Hibernian Hall and VLA DANCE launch free classes
On Monday, July 6, VLA DANCE and Hibernian Hall launched their “Summer Online Movement Series” providing classes for young people ages 10–15 and adults. The series runs through August 12 with a packed class schedule on both Monday and Wednesday each week. The classes are free and hosted on Zoom, but registration is required.
VLA Dance was originally part of Hibernian Hall’s in-person summer performance schedule. When COVID-19 changed the way art is experienced, Victoria Awkward, director of VLA Dance and Olawumi Akinwumi, director of Hibernian Hall, decided to turn the program into an online educational opportunity.
The youth program features classes in yoga, meditation and reflections; modern dance; contemporary dance; creative practices; and dance film and dance history. The classes are designed to be both physical and academic. “The classes for the youth program are specifically about how we can talk about dance history in a way that’s not just about movement but also about tying dance to what’s happening in the world currently and what’s happened in the world historically,” says Awkward.
The dance history course will focus particularly on dancers of color, such as Alvin Ailey and Pearl Primus, who are typically overlooked in dance history. Participants of all backgrounds are welcome to take advantage of this rare opportunity to see a more well-rounded vision of the dance world. Awkward says there are still available seats, free with online registration.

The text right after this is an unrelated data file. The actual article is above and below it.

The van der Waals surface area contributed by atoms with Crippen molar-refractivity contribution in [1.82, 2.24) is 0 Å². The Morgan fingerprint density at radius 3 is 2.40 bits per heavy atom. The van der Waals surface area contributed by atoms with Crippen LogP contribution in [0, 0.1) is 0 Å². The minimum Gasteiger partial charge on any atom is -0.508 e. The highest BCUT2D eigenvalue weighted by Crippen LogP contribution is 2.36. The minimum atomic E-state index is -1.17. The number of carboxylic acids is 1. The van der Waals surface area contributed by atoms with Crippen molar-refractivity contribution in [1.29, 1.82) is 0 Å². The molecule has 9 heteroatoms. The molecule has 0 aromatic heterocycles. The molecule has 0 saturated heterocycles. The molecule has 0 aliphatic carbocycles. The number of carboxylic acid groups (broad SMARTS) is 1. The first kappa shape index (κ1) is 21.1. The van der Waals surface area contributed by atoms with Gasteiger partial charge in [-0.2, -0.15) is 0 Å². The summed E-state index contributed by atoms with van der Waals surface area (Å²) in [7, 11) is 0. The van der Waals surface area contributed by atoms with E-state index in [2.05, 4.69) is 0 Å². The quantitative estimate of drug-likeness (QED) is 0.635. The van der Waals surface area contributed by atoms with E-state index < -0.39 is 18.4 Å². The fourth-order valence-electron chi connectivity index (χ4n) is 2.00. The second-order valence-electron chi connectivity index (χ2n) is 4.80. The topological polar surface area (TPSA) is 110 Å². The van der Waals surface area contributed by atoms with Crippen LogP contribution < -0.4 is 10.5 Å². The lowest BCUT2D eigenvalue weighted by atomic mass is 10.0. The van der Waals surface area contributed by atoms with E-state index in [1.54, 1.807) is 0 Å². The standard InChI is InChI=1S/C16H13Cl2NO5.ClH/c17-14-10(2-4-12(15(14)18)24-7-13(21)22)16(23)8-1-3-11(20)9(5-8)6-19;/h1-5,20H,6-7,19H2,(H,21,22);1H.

The adult classes include yoga, conditioning, contemporary practices and ballet. “People because of this pandemic have really been forced to be still,” says Awkward. “A lot of people aren’t walking, they aren’t doing the things they’d normally do to keep them physically engaged.” These classes are designed to get people up and moving in a healthy and fun way, she says. The contemporary practices and ballet courses require dance experience for health and safety reasons.
The adult schedule also includes an hour-long class at the end of each teaching day that’s specifically reserved for participants who identify as Black, Indigenous and people of color. This hour of yoga, meditation and celebration of life provides communities of color with a space to breathe and to feel safe and supported.
Akinwumi says, “It’s great to have a space for Black and brown individuals that have been doing this work and need to find a way to release their art and pain and share with others. I think it’s hard within our community to find ways to share resources.”
The adult classes currently cap at 50 people, but Akinwumi says the cap could be pushed up to as many as 80 people due to increasing interest in the program. The Zoom setup will show both the instructors and the participants, but those who are more comfortable turning their screens off are welcome to do that.
“People are waking up to the way that arts have always been important in our lives,” says Awkward. “It’s not just good for health and mental health and enjoyment, it also pushes forward activism and for me it’s always been a way to stand up and make change.”